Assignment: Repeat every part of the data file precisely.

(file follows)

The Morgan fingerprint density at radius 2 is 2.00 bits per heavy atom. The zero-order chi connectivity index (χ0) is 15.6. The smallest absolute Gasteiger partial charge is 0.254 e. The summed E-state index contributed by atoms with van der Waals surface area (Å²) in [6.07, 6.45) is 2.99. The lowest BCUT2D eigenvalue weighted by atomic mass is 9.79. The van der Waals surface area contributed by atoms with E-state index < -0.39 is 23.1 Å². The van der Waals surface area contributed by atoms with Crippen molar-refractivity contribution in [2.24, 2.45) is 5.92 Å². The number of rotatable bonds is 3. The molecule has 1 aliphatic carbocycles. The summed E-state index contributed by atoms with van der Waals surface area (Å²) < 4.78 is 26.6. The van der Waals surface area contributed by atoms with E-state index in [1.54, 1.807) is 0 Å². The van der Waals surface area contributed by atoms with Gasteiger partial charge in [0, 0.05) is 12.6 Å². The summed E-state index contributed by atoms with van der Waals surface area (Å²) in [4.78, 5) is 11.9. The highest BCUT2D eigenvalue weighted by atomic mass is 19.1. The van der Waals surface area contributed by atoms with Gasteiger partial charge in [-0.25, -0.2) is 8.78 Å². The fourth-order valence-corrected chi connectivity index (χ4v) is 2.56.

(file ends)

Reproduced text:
The Morgan fingerprint density at radius 2 is 2.00 bits per heavy atom. The zero-order chi connectivity index (χ0) is 15.6. The smallest absolute Gasteiger partial charge is 0.254 e. The summed E-state index contributed by atoms with van der Waals surface area (Å²) in [6.07, 6.45) is 2.99. The lowest BCUT2D eigenvalue weighted by atomic mass is 9.79. The van der Waals surface area contributed by atoms with E-state index < -0.39 is 23.1 Å². The van der Waals surface area contributed by atoms with Crippen molar-refractivity contribution in [2.24, 2.45) is 5.92 Å². The number of rotatable bonds is 3. The molecule has 1 aliphatic carbocycles. The summed E-state index contributed by atoms with van der Waals surface area (Å²) < 4.78 is 26.6. The van der Waals surface area contributed by atoms with E-state index in [1.54, 1.807) is 0 Å². The van der Waals surface area contributed by atoms with Gasteiger partial charge in [0, 0.05) is 12.6 Å². The summed E-state index contributed by atoms with van der Waals surface area (Å²) in [4.78, 5) is 11.9. The highest BCUT2D eigenvalue weighted by atomic mass is 19.1. The van der Waals surface area contributed by atoms with Gasteiger partial charge in [-0.25, -0.2) is 8.78 Å². The fourth-order valence-corrected chi connectivity index (χ4v) is 2.56.